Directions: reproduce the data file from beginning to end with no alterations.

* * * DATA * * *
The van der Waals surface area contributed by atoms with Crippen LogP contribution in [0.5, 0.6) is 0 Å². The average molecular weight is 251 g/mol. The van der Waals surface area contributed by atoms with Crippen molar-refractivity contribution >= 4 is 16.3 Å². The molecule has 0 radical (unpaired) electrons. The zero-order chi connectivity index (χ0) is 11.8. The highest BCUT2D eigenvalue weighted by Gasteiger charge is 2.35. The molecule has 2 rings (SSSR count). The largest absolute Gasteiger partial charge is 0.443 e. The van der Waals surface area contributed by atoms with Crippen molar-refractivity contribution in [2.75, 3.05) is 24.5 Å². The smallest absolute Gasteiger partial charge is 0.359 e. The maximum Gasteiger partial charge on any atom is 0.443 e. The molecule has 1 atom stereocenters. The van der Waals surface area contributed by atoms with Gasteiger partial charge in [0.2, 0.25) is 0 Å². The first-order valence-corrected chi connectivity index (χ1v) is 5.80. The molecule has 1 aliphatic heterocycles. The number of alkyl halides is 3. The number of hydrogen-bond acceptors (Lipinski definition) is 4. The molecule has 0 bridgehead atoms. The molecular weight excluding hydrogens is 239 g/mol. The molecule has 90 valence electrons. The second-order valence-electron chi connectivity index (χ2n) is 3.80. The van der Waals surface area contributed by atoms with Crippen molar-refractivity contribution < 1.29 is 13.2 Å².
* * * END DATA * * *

The van der Waals surface area contributed by atoms with Crippen LogP contribution in [0.5, 0.6) is 0 Å². The average molecular weight is 251 g/mol. The van der Waals surface area contributed by atoms with Crippen molar-refractivity contribution >= 4 is 16.3 Å². The molecule has 0 radical (unpaired) electrons. The zero-order chi connectivity index (χ0) is 11.8. The highest BCUT2D eigenvalue weighted by Gasteiger charge is 2.35. The molecule has 2 rings (SSSR count). The largest absolute Gasteiger partial charge is 0.443 e. The van der Waals surface area contributed by atoms with Crippen molar-refractivity contribution in [2.75, 3.05) is 24.5 Å². The smallest absolute Gasteiger partial charge is 0.359 e. The maximum Gasteiger partial charge on any atom is 0.443 e. The molecule has 1 atom stereocenters. The van der Waals surface area contributed by atoms with Gasteiger partial charge in [0.2, 0.25) is 0 Å². The first-order valence-corrected chi connectivity index (χ1v) is 5.80. The molecule has 1 aliphatic heterocycles. The number of alkyl halides is 3. The number of hydrogen-bond acceptors (Lipinski definition) is 4. The molecule has 0 bridgehead atoms. The molecular weight excluding hydrogens is 239 g/mol. The molecule has 90 valence electrons. The second-order valence-electron chi connectivity index (χ2n) is 3.80. The van der Waals surface area contributed by atoms with Crippen molar-refractivity contribution < 1.29 is 13.2 Å².